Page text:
“Re: Jurisprudence’s Day in Court in Ghana” by Fuseini Basit. Part I

This is a long overdue response to an article with the same title by the learned Professor S. K. Date-Bah. While the main object is to critique the arguments canvassed in that article as specious, it is hoped that the overwhelming relevance of jurisprudence to the bench would not be lost on the reader. 

Professor Date-Bah who it seems was overwhelmed by Hans Kelsen’s Grundnorm as well as the overriding relevance of jurisprudence and logical analysis—and rightly so— mounted a critique of the majority decision in the case of Sallah v. The Attorney-General. His arguments are:

That, the bench did not welcome jurisprudence with open arms as he would have expected them to. That, the majority did not delve into a logical analysis of the correctness and validity (or otherwise) of the jurisprudential arguments presented by the Attorney-General (the Professor embraced the correctness of the arguments of the AG rather tightly). That, the arguments couched by the majority in refutation of the jurisprudential arguments by the Attorney-General were far from satisfactory.

The learned Professor then mounted what seems like a defense of jurisprudence which I think was a laudable exercise. He proceeded to make his analysis with Kelsen as the referent and concluded thus:

  1. The sub silentio dismissal of the Kelsenian arguments presented by the Attorney-General was not satisfactory. To him, the Kelsenian argument was not only apt, but also relevant to the issues under discussion and the majority should have considered same. Or, to be fair to the learned Professor, the majority should have engaged in a logical refutation of Kelsenian arguments as same carried some jurisprudential weight.
  2. The Proclamation of the NLC was the Grundnorm after the 1966 coup d’état.

There lies the crux of his submission and I humbly disagree with these conclusions reached by the learned Professor. In this article, I hope to point out that the said position is not even supported by a careful reading of Kelsen whose theory the learned Professor was championing.


The plaintiff was appointed a manager in the Ghana National Trading Corporation, a State trading corporation, in October 1967. The Ghana National Trading Corporation had originally been established in 1961 by an executive instrument issued under the authority of the Statutory Corporations Act 1961. A new Statutory Corporations Act was passed in 1964 and a new legislative instrument was issued under its authority continuing the existence of the GNTC as a body corporate. At the time of the coup d’état in February 1966—which toppled Kwame Nkrumah— therefore, the GNTC was an already established legal entity. On February 21, 1970, the plaintiff received a letter from the Presidential Commission which informed him that his appointment with the GNTC had been terminated in accordance with section 9(1) of the Transitional Provisions of the Constitution. The plaintiff challenged this view that his post fell within any of the three categories of posts mentioned in section 9(1). He therefore sued the Attorney-General for and on behalf of the Government of Ghana for a declaration that, on a true and proper interpretation of section 9(1), the Government was not entitled to terminate his appointment.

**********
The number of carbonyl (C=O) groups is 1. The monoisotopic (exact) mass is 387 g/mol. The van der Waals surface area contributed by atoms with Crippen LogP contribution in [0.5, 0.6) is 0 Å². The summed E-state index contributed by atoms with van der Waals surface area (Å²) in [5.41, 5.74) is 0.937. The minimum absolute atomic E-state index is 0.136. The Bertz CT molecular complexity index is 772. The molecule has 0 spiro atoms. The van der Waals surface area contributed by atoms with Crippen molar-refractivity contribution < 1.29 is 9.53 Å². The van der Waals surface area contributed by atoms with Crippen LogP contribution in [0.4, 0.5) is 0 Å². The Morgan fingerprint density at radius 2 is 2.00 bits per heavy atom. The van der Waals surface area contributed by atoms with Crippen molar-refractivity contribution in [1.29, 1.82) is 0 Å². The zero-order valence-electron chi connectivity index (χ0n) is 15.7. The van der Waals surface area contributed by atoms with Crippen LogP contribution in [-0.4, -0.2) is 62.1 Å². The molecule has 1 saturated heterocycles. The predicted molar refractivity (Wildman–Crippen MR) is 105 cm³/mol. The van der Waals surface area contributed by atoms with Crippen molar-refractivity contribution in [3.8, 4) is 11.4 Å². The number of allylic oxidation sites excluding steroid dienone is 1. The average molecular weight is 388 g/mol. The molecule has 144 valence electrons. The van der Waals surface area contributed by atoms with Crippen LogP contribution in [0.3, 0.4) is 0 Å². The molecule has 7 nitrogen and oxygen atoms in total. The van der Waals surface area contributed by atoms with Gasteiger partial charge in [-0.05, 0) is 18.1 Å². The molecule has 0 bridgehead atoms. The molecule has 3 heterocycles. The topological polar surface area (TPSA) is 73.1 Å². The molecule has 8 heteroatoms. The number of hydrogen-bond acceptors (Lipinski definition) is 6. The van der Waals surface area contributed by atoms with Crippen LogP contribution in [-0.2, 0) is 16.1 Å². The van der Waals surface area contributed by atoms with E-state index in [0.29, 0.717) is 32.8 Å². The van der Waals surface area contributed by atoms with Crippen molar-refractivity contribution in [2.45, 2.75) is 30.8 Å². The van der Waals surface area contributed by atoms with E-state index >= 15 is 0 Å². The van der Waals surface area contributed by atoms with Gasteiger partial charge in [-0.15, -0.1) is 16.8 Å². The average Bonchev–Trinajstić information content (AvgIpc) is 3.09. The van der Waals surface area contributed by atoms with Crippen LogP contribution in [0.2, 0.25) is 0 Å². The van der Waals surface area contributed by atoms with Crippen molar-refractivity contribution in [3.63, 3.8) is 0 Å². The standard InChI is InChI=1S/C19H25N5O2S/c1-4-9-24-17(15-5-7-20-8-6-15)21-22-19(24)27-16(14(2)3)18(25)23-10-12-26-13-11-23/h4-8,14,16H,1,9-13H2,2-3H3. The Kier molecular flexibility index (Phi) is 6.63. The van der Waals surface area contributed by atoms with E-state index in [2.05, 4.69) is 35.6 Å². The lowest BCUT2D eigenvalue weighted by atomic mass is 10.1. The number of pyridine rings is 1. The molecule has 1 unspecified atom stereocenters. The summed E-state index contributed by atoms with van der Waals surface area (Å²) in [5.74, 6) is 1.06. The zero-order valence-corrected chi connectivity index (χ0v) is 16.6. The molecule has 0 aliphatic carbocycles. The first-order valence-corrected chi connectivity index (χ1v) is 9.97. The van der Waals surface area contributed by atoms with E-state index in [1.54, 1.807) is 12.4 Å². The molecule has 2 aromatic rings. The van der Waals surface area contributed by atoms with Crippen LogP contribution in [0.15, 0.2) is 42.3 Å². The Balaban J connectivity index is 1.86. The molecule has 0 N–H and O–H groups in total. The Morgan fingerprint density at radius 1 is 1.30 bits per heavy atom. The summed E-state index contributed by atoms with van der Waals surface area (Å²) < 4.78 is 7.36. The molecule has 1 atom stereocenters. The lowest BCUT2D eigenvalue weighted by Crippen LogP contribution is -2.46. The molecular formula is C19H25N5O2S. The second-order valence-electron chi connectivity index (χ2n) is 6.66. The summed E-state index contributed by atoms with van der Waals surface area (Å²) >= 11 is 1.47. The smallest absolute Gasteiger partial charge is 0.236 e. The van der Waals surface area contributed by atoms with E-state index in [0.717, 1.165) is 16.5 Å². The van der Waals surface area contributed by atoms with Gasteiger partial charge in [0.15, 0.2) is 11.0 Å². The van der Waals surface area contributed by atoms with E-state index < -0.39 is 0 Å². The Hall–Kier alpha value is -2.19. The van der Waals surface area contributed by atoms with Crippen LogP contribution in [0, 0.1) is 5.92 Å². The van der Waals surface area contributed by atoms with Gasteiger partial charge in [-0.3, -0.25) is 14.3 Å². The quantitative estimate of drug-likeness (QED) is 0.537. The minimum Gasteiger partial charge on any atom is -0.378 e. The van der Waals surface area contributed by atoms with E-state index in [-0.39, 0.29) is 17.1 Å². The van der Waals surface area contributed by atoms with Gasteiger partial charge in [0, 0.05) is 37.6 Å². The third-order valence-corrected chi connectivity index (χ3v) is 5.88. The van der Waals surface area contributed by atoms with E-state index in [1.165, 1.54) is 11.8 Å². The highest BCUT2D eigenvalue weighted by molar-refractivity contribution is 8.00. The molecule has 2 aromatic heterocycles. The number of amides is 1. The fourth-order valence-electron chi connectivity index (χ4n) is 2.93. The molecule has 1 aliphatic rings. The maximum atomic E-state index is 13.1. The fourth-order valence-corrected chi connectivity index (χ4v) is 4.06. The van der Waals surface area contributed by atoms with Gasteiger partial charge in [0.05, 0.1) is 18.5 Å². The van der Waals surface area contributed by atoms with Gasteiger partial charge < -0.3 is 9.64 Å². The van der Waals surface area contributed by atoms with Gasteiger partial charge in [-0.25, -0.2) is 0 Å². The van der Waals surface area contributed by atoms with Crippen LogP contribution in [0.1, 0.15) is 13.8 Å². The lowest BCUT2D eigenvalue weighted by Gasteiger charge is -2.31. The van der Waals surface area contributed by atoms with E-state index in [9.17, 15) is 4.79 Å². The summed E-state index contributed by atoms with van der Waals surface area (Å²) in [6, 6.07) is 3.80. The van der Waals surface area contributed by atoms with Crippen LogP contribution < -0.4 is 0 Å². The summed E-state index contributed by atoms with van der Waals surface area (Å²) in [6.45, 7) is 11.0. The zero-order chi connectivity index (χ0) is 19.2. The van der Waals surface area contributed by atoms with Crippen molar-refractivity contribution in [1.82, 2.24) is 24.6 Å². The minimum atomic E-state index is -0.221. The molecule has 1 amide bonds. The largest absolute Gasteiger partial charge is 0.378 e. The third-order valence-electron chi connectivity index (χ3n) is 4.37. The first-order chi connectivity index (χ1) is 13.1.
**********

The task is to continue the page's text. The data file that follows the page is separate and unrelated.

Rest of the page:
“Section 9(1) of the Transitional Provisions of the Ghanaian Republican Constitution of 1969 reads as follows:

Subject to the provisions of this section, and save as otherwise provided in this Constitution, every person who, immediately before the coming into force of this Constitution, held or was acting in any office established (a) by or in pursuance of the Proclamation for the constitution of a National Liberation Council for the administration of Ghana and for other matters connected therewith dated the twenty-sixth day of February, 1966, or (b) in pursuance of a Decree of the National Liberation Council, or (c) by or under the authority of that Council, shall, as far as is consistent with the provisions of this Constitution, be deemed to have been appointed as from the coming into force of this Constitution to hold or to act in the equivalent office under this Constitution for a period of six months from the date of such commencement, unless before or on the expiration of that date, any such person shall have been appointed by the appropriate appointing authority to hold or to act in that office or some other office.”